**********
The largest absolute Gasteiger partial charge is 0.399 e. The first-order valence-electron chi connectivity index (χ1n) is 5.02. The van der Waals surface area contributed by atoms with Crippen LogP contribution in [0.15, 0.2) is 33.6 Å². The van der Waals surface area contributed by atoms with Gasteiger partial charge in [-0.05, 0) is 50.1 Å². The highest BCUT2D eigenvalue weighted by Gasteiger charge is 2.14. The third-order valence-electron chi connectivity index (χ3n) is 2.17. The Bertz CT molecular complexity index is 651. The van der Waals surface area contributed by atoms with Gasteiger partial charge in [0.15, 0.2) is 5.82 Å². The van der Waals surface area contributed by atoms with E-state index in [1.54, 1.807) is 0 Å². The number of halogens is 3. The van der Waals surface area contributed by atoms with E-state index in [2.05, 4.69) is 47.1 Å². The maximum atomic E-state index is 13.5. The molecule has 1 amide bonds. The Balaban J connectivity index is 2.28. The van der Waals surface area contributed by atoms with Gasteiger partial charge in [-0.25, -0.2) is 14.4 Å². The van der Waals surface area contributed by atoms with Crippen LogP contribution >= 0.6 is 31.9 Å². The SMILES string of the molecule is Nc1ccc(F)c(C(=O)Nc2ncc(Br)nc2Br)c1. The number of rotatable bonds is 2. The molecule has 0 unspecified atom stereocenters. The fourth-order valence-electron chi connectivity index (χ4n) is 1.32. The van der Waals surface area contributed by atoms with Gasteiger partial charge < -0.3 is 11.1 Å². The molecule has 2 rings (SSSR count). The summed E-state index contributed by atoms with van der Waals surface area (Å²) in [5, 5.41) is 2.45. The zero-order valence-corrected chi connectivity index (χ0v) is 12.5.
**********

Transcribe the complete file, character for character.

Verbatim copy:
The largest absolute Gasteiger partial charge is 0.399 e. The first-order valence-electron chi connectivity index (χ1n) is 5.02. The van der Waals surface area contributed by atoms with Crippen LogP contribution in [0.15, 0.2) is 33.6 Å². The van der Waals surface area contributed by atoms with Gasteiger partial charge in [-0.05, 0) is 50.1 Å². The highest BCUT2D eigenvalue weighted by Gasteiger charge is 2.14. The third-order valence-electron chi connectivity index (χ3n) is 2.17. The Bertz CT molecular complexity index is 651. The van der Waals surface area contributed by atoms with Gasteiger partial charge in [0.15, 0.2) is 5.82 Å². The van der Waals surface area contributed by atoms with E-state index in [1.54, 1.807) is 0 Å². The number of halogens is 3. The van der Waals surface area contributed by atoms with E-state index in [2.05, 4.69) is 47.1 Å². The maximum atomic E-state index is 13.5. The molecule has 1 amide bonds. The Balaban J connectivity index is 2.28. The van der Waals surface area contributed by atoms with Gasteiger partial charge in [-0.25, -0.2) is 14.4 Å². The van der Waals surface area contributed by atoms with Crippen LogP contribution >= 0.6 is 31.9 Å². The SMILES string of the molecule is Nc1ccc(F)c(C(=O)Nc2ncc(Br)nc2Br)c1. The number of rotatable bonds is 2. The molecule has 0 unspecified atom stereocenters. The fourth-order valence-electron chi connectivity index (χ4n) is 1.32. The van der Waals surface area contributed by atoms with Gasteiger partial charge < -0.3 is 11.1 Å². The molecule has 2 rings (SSSR count). The summed E-state index contributed by atoms with van der Waals surface area (Å²) in [5, 5.41) is 2.45. The zero-order valence-corrected chi connectivity index (χ0v) is 12.5.